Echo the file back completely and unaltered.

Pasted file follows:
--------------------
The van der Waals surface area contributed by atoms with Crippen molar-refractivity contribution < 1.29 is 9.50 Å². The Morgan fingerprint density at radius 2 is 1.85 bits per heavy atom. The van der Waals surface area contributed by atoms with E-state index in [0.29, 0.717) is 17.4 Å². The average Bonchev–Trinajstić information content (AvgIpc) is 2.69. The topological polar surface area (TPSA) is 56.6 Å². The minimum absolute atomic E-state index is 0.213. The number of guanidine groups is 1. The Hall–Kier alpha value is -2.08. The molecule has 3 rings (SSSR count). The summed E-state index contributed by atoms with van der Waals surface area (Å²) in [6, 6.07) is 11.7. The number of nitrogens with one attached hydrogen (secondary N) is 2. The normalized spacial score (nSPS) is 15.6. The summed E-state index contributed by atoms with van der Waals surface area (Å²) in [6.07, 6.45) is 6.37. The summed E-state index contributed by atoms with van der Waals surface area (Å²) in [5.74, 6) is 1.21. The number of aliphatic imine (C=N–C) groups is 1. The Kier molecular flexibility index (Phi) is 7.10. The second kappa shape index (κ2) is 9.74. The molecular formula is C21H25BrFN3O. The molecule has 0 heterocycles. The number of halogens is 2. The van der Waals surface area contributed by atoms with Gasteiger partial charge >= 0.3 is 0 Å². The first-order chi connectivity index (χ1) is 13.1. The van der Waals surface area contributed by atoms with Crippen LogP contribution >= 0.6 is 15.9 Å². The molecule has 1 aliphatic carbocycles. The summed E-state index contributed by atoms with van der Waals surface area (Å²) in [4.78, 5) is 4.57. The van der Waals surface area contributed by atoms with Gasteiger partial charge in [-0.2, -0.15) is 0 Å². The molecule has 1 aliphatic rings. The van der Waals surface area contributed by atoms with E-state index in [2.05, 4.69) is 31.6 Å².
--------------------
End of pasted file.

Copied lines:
The van der Waals surface area contributed by atoms with Crippen molar-refractivity contribution < 1.29 is 9.50 Å². The Morgan fingerprint density at radius 2 is 1.85 bits per heavy atom. The van der Waals surface area contributed by atoms with E-state index in [0.29, 0.717) is 17.4 Å². The average Bonchev–Trinajstić information content (AvgIpc) is 2.69. The topological polar surface area (TPSA) is 56.6 Å². The minimum absolute atomic E-state index is 0.213. The number of guanidine groups is 1. The Hall–Kier alpha value is -2.08. The molecule has 3 rings (SSSR count). The summed E-state index contributed by atoms with van der Waals surface area (Å²) in [6, 6.07) is 11.7. The number of nitrogens with one attached hydrogen (secondary N) is 2. The normalized spacial score (nSPS) is 15.6. The summed E-state index contributed by atoms with van der Waals surface area (Å²) in [6.07, 6.45) is 6.37. The summed E-state index contributed by atoms with van der Waals surface area (Å²) in [5.74, 6) is 1.21. The number of aliphatic imine (C=N–C) groups is 1. The Kier molecular flexibility index (Phi) is 7.10. The second kappa shape index (κ2) is 9.74. The molecular formula is C21H25BrFN3O. The molecule has 0 heterocycles. The number of halogens is 2. The van der Waals surface area contributed by atoms with Gasteiger partial charge >= 0.3 is 0 Å². The first-order chi connectivity index (χ1) is 13.1. The van der Waals surface area contributed by atoms with Crippen LogP contribution >= 0.6 is 15.9 Å². The molecule has 1 aliphatic carbocycles. The summed E-state index contributed by atoms with van der Waals surface area (Å²) in [4.78, 5) is 4.57. The van der Waals surface area contributed by atoms with Gasteiger partial charge in [-0.2, -0.15) is 0 Å². The molecule has 1 aliphatic rings. The van der Waals surface area contributed by atoms with E-state index in [2.05, 4.69) is 31.6 Å².